Google Bans Grooveshark for the Second Time…

Two years ago, Google removed Grooveshark’s Android app from Play.

Two hours ago, Google erased Grooveshark completely from its Chromecast partner list.

googlegrooveshark

 

The Play removal was rumored to be the direct result of a demand from the major labels, spearheaded by Universal Music Group (which is leading a lawsuit against Grooveshark for massive copyright infringement).  This time, the rumor is about the same, even though Grooveshark is actively defending itself against Universal Music Group and the major labels in court.  A decision has yet to be rendered in those legal battles.

“After a jointly approved press release from Grooveshark, we were notified by Google [that] our app was suspended for Terms of Service of compliance.”

Grooveshark statement.

 

16 Responses

  1. Casey

    Fortunately or unfortunately (depending on which side of the argument you are on) this does little to harm Grooveshark. Grooveshark still has a tremendous user base and is likely to still be growing. The company’s fate will be decided in court, not by Google’s ToS.

    Reply
    • Heidi

      There is no website; there is no app. No one can use grooveshark anywhere. They can’t grow if there is no grooveshark period.

      Reply
      • Casey

        Their website is accessible most everywhere. Nothing Google does will change that. Their mobile app is also available for most platforms. You just have to download them from another source.

        Reply
        • FarePlay

          You can divide people who use pirate sites into 2 camps:

          >. The casual user, who doesn’t understand the human consequences of their actions or simply chooses not to think about it.

          >. The hardcore user who believes that “liberating” copyrighted material is a revolutionary act and doesn’t care if their actions are making it nearly impossible for most mid-level indie bands to earn a living from their work.

          People like Casey are part of this second far more determined, far smaller group that takes online piracy very seriously and have the technical where-with-all to circumvent any attempts to block infringing sites and seek out and use emerging software that makes detection of their online activities nearly impossible to trace.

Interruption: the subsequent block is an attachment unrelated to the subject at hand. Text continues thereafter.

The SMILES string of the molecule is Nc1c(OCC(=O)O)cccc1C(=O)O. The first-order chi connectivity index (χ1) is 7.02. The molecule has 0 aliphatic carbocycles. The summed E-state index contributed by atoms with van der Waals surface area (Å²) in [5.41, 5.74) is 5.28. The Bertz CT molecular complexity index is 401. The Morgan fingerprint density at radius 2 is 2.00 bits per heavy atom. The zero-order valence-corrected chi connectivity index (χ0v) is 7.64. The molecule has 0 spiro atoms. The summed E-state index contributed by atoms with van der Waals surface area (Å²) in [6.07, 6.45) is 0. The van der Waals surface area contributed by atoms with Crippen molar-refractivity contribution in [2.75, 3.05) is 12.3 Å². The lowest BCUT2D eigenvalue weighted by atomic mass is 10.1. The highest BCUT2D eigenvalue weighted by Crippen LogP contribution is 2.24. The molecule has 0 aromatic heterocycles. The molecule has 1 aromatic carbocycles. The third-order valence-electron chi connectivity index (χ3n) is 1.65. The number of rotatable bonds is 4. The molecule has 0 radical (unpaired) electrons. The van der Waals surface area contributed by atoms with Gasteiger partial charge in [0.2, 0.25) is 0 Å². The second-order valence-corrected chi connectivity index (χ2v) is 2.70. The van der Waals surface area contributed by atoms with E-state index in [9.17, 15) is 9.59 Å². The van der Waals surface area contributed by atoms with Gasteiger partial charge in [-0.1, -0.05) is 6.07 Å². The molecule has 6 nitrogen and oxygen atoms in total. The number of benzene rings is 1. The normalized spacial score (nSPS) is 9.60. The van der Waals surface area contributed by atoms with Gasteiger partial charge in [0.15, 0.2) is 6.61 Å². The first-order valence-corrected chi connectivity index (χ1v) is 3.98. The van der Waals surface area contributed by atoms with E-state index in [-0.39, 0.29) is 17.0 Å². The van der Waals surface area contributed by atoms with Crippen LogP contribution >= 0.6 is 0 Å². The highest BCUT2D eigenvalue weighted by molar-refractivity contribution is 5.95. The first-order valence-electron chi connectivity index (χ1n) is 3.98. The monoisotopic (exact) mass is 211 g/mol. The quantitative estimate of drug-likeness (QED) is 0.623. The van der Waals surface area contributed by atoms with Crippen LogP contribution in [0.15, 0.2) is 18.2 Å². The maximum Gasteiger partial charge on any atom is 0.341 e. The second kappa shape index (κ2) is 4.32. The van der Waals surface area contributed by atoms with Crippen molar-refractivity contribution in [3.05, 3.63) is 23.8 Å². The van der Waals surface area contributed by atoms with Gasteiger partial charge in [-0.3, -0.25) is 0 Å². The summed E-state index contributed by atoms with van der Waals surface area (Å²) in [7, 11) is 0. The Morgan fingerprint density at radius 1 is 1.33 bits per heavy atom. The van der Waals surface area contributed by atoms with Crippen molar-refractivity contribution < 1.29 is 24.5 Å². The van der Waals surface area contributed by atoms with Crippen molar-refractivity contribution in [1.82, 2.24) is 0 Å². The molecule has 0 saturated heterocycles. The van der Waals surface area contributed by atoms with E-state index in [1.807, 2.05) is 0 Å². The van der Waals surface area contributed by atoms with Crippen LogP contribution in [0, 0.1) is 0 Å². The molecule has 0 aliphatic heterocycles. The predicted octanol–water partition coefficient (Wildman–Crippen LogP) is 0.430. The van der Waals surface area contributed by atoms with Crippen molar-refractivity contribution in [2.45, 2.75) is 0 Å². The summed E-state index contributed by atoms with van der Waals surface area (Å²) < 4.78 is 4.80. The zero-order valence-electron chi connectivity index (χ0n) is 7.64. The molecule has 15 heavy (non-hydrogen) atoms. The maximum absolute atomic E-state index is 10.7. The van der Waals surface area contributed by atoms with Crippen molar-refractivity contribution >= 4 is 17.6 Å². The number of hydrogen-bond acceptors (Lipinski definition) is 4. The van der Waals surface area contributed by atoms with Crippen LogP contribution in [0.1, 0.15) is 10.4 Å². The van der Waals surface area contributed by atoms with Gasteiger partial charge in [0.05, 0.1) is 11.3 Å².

There will always be people who game the system and there will always be Internet piracy. The best we can do is educate people about the impact of piracy on working people’s personal lives and update glaringly ineffective legislation like .the DMCA Safe Harbor Provision.

          The theft of copyrighted creative content is a tiny tip of the iceberg of destruction brought on by online piracy and other forms of disruptive technology that threaten the working class and what’s left of our economic stability.

          Free Speech and Open Internet are expressions fraught with double entendre and often used to obfuscate the truth about people’s and corporation’s true intentions for the Internet.

          Reply
  2. Anonymous

    Let’s demand removal of YouTube!
    I would say much more damaging to music industry than Grooveshark

    Reply
    • Anonymous

      YouTube is completely legitimate today because of ContentID. So no need to take it down.

      However, you may come back when Google launches YouTube Music Key. ContentID will probably be disabled for acts that don’t sign Google’s new controversial contract — which means YouTube will be reduced to the piracy site it was prior to the Viacom case.

      And then it will have to be removed.

      Reply
      • TuneHunter

        It’s legal because of the “ContentID”, wow, I am not impressed!

        It’s legality on pussy terms, or YouTube is made legal so enslaved and stupefied music industry can get some survival breadcrumbs from PIRATE ONE in final stage of adholism!

        Reply
        • Anonymous

          Well, Google Search is certainly a piracy site, if that’s what you’re referring to by ‘PIRATE ONE’. (Not a bad name for Google, btw!)

          But the present version of YouTube is legitimate.

          Reply
          • TuneHunter

            Paying less than billion dollars to music industry for $20 to $40 billion of merchandise thrown in to the streets!

            I call it desperation or wimp legality.

          • FarePlay

            YouTube has been getting away with murder for a very long time and will be a major reason for Googles desire to shape Copyright Reform. Apparently, they spent a record $5m on lobbyists last quarter.

          • TuneHunter

            Now you talking!
            Music industry does not need money, they can get all they want relaying on connected mega stars. Oprah would be perfect to become the leader of this crusade.

            Unfortunately “new music industry” have been deceived by Mr. Parker and Mr. Ek streaming promises and bluntly forced by Google/YouTube to start construction of new music house on VERY SWAMPY LAND.

            Time to recall those deals or the house of music will sink to OBLIVION! Current course will generate mediocre benefits to music industry, musicians or fashionable extortionists.

            Then we can always start Discovery Moment Monetization and convert Radio and streaming to $100B music store. No losers on the horizon.

  3. FarePlay

    It appears that Grooveshark is the pawn used by Google to prove that they are good citizens.

    Reply
    • Anonymous

      Exactly what I thought…

      Imagine if Google banned the Pirate Bay instead, eh…

      “So you’re saying this Pirate Bay is a CRIMINAL site? Gee whiz, how were we to know?”

      Eric Schmidt
      Google

      Reply

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